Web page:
President Hage Geingob last week cautioned the nation against the introduction of the universal basic income grant (BIG) under its principle of equal distribution, whether for poor or rich. In efforts to alleviate poverty, many in society are advocating for a BIG to enable the most vulnerable to see some light during dark economic times.
Answering questions on whether government has the capacity to implement BIG, Geingob said the economy is already reeling from the depression, and it makes no sense for a BIG to cater for everyone, even if the government had funds.
A basic tenet of the BIG would be for each citizen to receive an equal amount. "Why should it be everybody getting the amount? Why don't we look at needs; why should I get the same as the person in Katutura in the street? Does it make sense?" he questioned.
The President further noted that those with abilities should be provided with facilities and conducive environments which they could use to generate their own income so that government only concentrates on the needy and poor.
At the Covid-19 briefing last week, Geingob said instead of a universal BIG, the ongoing food bank initiative, marginalised grants and feeding schemes will be consolidated into a modified basic income grant.
After the recent civil unrest in neighbouring South Africa, President Cyril Ramaphosa reinstated a R350 Social Relief of Distress Grant (SRD), which was paid to unemployed South Africans from May last year until January 2021 to cushion against the impact of the Covid-19 pandemic.
The Basic Income Grant (BIG) Coalition of Namibia, spearheaded by the Economic and Social Justice Trust, earlier said: "We would like to applaud President Ramaphosa for at least taking such a step to try to find a solution to the widespread poverty in South Africa. This was exacerbated by the Covid-19 pandemic that led to many job and income losses. We would like to call on President Geingob to follow the example of his counterpart, and to even go a step further by implementing an unconditional/no-strings attached BIG of N$500 per person per month to Namibians aged 19-59. This would be an important step towards protecting citizens against the cruelty of the widespread poverty and inequality that have been ravaging many Namibians."
The coalition further pointed out that the World Bank has estimated Namibia's 2020 poverty rate to be at 64% due to the Covid-19 pandemic. A recent UN report concluded that 800 000 Namibians are facing hunger.
At the onset of the Covid-19 pandemic, the BIG Coalition advised Geingob to implement an unconditional BIG to cushion the impact of the disease. The BIG Coalition stated: "Not only will BIG be a relief measure for the poor to be able to afford basic necessities to live decently, but it is also an economic stimulus policy which would increase money in circulation, leading to increased demand for local goods and services, and sales tax revenue for government, thereby boosting economic growth. This makes BIG by far the most efficient economic recovery policy that Namibia can implement... In comparison to South Africa, Namibia has a small population, and government can certainly afford to pay a BIG of N$500 per person per month to Namibians aged 19-59."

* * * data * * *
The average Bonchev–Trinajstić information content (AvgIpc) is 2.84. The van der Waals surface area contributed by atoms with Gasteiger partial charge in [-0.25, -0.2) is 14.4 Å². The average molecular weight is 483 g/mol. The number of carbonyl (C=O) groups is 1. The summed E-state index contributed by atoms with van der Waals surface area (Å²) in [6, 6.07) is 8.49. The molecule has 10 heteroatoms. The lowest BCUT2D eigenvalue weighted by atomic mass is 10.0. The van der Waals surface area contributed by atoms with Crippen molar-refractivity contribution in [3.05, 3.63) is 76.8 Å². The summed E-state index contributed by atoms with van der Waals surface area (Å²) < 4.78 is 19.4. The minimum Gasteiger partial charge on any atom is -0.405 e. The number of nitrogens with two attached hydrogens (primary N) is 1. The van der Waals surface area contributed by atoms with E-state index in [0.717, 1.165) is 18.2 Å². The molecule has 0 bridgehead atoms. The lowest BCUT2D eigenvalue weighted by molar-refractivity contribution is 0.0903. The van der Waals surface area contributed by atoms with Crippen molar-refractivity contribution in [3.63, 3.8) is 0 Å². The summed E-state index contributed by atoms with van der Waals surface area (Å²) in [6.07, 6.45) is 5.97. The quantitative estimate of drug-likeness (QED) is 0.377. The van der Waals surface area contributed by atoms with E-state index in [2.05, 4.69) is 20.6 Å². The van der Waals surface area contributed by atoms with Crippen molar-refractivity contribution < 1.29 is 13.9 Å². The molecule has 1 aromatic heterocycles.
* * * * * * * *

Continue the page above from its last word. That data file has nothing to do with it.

In a statement issued on Friday, the BIG Coalition admitted that it is aware that the South African SRD grant requires means testing, and is therefore not an ideal measure for tackling widespread poverty that is experienced in South Africa and equally in Namibia.
"Means testing will mean that many of the intended vulnerable recipients won't benefit as they by nature are the most disadvantaged in terms of access to information, infrastructure and administrative services. It is against this background that a universal grant is needed to reach everybody affected by widespread poverty" the BIG Coalition's statement read.
During the announcement of the return of the SRD grant, President Ramaphosa said "No country can expect its economy to grow, or to live in peace and harmony, while many of its citizens remain marginalised, hungry and excluded."
Meanwhile, the BIG Coalition of Namibia is insistent that lessons from South Africa and around the world show that poverty and inequality are incentives for instability, civil discontent and unrest.
"Hence, the BIG Coalition is urging President Geingob to seriously consider implementing an unconditional BIG to prevent desperation and mass discontent as experienced by South Africa during the past month".
At last week's Covid briefing, Prime Minister (PM) Saara Kuugongelwa-Amadhila also stated that government is working tirelessly to get businesses back on track with many different initiatives as well as through the cooperation of financial institutions in the country.
She said in this vein, companies that have been negatively affected should not bear the brunt of being penalised. The PM added that it would be necessary for financial institutions to support the solvency and liquidity of companies to which funding has been allocated. This is because government wants to confirm that allocated funds are indeed being used to assist with economic recovery.
"The company must be in a position to undertake productive activities when it receives these funds. If there are specific challenges with regards to providing the information required to receive the funds, then my advice is for this to be undertaken with these institutions or with the finance ministry," added Kuugongelwa-Amadhila.